Light exercise is also a good habit to adhere to during treatment because it can help aid in your recovery. Exercise increases endurance, enhances immune function, and keeps the body strong. Getting at least 30 minutes of mild movement every day can improve your overall health. You'll always want to eliminate any unhealthy habits you may have while managing and coping with stage 4 melanoma, such as smoking or excessive alcohol consumption.

Melanoma treatment may also reduce the body's ability to fight off further infections, which in turn, could make recovery and treatment more difficult. To reduce your risk of infection, you should practice good hygiene practices such as regular hand-washing, keeping your hands away from your face and eyes, avoiding crowds when possible, and inquiring about flu or pneumonia vaccines.

You will also want to limit exposure to UV light. Since treatment can make the skin more sensitive to sunlight, you should spend less time out in the sun or cover up when you do go outside. You can wear clothing that covers all exposed areas of skin, including a hat, and ensure that you're wearing sunglasses that can block out 99% to 100% of UVA and UVB rays. Always wear a broad-spectrum sunscreen if your skin will be exposed and avoid tanning beds completely.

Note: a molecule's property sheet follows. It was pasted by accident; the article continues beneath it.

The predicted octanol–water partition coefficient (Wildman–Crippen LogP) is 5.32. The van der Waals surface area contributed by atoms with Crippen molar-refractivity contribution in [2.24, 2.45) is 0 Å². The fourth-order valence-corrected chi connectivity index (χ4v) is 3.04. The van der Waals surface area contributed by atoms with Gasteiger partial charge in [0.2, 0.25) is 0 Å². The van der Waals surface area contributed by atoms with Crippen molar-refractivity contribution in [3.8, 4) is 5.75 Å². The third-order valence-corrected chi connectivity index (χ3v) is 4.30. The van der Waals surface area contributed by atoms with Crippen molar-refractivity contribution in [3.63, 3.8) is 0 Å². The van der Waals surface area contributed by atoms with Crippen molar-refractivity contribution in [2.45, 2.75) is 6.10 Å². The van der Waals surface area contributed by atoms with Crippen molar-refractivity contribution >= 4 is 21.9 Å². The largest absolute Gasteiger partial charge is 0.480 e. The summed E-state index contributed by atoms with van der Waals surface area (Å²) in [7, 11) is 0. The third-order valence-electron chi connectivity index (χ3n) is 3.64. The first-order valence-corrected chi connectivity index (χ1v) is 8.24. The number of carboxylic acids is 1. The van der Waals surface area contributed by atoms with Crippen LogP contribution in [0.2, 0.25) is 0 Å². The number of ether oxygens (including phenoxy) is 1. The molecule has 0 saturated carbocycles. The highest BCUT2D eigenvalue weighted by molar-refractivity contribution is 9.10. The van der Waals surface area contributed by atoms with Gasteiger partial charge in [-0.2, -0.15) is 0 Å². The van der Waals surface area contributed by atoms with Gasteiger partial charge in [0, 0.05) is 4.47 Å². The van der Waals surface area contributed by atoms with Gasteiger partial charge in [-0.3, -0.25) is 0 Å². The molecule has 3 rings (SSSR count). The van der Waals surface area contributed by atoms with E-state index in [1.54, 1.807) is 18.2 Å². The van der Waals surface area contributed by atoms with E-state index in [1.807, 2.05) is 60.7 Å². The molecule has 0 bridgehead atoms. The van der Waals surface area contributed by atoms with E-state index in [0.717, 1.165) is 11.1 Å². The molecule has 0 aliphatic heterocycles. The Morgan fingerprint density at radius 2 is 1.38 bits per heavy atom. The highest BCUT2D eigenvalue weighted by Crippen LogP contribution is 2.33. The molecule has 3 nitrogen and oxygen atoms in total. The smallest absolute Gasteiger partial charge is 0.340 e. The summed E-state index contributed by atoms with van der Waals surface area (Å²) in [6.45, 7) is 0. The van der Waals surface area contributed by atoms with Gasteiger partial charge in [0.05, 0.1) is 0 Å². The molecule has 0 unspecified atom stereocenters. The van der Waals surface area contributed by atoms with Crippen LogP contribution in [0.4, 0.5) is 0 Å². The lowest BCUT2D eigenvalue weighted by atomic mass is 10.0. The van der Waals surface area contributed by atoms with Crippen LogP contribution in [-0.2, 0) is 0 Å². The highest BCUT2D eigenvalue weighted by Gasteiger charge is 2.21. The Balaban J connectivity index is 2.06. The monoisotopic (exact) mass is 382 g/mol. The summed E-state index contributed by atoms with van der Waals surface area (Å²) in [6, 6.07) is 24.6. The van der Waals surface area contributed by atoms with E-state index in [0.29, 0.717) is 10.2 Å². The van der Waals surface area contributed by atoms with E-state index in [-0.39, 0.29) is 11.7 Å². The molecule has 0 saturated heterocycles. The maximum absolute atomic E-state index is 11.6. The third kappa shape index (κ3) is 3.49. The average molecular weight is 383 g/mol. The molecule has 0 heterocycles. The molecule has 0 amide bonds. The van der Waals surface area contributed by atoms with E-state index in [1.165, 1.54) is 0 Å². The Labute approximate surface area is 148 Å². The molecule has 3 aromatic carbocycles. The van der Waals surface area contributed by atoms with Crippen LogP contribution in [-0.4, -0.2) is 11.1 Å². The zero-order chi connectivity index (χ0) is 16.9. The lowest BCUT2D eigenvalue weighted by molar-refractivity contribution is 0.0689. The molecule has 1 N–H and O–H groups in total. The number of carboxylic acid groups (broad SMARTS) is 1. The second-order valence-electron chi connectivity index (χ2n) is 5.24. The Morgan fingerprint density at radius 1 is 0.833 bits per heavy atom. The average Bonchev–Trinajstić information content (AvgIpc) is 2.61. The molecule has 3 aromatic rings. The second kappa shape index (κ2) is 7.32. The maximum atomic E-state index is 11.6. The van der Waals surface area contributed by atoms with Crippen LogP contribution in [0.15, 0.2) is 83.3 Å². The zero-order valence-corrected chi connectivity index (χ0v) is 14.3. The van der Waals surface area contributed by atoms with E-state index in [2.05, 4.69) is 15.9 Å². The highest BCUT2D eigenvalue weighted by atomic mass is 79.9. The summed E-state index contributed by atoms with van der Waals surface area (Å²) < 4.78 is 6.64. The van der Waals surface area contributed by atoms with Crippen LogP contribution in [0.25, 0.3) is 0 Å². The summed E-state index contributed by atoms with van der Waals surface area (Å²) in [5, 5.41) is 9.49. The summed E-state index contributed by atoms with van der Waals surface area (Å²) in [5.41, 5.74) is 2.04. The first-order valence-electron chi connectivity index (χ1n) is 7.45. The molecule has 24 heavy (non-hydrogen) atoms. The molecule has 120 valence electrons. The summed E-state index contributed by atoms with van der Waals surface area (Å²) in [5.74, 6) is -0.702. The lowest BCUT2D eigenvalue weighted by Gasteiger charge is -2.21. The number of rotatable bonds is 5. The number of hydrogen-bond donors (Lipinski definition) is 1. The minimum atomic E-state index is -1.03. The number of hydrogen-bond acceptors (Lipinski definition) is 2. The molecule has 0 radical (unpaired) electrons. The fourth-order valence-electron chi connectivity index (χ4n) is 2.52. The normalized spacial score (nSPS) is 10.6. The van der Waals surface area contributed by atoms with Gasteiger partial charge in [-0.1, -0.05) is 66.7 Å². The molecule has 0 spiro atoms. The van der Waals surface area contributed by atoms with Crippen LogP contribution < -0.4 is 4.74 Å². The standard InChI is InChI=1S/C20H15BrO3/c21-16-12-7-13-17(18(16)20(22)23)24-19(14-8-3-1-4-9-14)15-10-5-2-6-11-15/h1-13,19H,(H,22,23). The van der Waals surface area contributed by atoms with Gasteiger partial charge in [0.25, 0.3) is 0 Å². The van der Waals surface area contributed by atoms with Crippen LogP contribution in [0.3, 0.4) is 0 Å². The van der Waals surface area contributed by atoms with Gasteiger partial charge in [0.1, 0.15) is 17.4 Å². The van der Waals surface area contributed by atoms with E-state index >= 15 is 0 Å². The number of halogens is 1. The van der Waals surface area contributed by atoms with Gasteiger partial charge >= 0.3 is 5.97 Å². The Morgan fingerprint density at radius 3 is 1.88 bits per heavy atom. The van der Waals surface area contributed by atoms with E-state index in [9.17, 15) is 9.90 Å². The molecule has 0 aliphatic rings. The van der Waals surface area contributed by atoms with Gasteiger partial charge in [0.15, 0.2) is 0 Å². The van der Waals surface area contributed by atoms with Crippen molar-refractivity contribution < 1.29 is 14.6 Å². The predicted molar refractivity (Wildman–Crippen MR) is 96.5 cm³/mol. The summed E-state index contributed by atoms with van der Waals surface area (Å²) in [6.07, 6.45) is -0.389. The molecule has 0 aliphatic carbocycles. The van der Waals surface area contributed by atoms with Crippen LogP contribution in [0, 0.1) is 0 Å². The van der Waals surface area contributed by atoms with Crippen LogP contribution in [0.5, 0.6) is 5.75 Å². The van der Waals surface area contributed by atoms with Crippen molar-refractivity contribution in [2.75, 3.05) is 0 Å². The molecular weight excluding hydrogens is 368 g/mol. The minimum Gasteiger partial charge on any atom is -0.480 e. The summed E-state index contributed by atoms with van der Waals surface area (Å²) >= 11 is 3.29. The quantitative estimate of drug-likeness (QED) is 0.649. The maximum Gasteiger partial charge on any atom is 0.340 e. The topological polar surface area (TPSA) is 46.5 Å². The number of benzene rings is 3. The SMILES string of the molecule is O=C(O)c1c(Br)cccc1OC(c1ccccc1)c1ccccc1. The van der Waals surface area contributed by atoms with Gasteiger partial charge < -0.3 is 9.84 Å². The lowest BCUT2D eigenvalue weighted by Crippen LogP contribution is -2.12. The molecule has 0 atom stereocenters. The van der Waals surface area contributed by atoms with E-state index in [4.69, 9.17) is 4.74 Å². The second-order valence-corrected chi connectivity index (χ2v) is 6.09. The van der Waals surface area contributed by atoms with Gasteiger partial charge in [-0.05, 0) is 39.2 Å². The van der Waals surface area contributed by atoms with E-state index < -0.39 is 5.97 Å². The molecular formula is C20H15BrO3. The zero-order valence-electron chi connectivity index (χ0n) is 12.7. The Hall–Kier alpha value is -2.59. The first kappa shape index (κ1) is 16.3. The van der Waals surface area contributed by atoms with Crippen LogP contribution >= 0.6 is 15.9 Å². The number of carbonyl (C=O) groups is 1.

A Word From Verywell

Getting an advanced cancer diagnosis is never easy, but try to relax and keep stress to a minimum. Stress can take a toll on your health. Remember that in many cases, treatments for melanoma are very effective at curing the disease. Speak to your healthcare provider regularly about treatment options, and ask about the possibility of participating in clinical trials. Advanced therapies are being developed continuously, and you may be a good fit for a new treatment. If you follow treatment protocols, exhaust all options when it comes to clinical trials, and take care of your body and mind during treatment, the outlook for survival can be a lot more positive.

14 Sources
Verywell Health uses only high-quality sources, including peer-reviewed studies, to support the facts within our articles. Read our editorial process to learn more about how we fact-check and keep our content accurate, reliable, and trustworthy.
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By Angelica Bottaro
Angelica Bottaro is a professional freelance writer with over 5 years of experience. She has been educated in both psychology and journalism, and her dual education has given her the research and writing skills needed to deliver sound and engaging content in the health space.